by Tessa Coombes
Lord Anthony Giddens presented the Policy and Politics Annual Lecture, in Bristol, on Tuesday 17th March. The theme of the lecture was to consider what recent progress has been made on climate change and what stops us doing more. Lord Giddens concluded his lecture with a proposal for the need for a new paradigm to provide the change needed to generate the radical solutions that are now necessary.
Lord Anthony Giddens first wrote “The Politics of Climate Change” in 2007/08, a time of optimism and hope, when change to reduce carbon emissions seemed top of the agenda both nationally and globally. It was a time of opportunity, seized by politicians like Al Gore who published his book and produced the film “An Inconvenient Truth” to great acclaim. It was also the time of the biggest United Nations meeting on climate change in Copenhagen where over 100 nations met to discuss measures to address the problems of climate change and reducing carbon emissions.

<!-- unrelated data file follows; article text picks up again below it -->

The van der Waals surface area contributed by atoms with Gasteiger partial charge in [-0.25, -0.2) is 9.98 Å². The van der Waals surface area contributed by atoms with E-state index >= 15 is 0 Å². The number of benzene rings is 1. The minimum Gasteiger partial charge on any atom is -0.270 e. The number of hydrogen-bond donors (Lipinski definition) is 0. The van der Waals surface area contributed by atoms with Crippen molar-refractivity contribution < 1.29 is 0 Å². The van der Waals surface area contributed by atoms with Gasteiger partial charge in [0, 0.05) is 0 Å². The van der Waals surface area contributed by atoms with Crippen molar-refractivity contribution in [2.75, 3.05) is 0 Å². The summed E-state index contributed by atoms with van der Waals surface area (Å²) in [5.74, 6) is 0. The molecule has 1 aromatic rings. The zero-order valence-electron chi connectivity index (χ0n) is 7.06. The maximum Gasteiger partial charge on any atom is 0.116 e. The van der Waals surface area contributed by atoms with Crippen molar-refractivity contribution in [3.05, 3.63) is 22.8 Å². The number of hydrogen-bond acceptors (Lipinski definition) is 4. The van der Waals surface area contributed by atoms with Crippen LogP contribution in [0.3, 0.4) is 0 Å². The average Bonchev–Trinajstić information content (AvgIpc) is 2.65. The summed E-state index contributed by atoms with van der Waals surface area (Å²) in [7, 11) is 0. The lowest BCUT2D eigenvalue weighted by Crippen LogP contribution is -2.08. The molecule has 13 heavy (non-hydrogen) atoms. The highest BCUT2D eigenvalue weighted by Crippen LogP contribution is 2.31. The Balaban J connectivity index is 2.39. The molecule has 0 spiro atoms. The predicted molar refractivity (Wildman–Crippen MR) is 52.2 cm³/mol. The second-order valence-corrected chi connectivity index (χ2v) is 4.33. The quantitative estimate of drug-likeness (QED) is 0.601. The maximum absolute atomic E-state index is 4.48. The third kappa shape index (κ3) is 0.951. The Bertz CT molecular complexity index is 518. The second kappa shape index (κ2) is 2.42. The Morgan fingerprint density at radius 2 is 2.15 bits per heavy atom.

Lord Giddens moved us through this period of optimism to one of dashed hopes and increasing fears following the lack of agreement in Copenhagen. He talked about the difficulties of measuring climate change and the range of indicators needed to assess impacts. He argued that despite the advancements in science and knowledge, there are still many sceptics who refuse to acknowledge the very real changes we are experiencing. Indeed, one of the problems with climate change, he explained, lies in its irreversible nature, the fact that once greenhouse gases are in Continue reading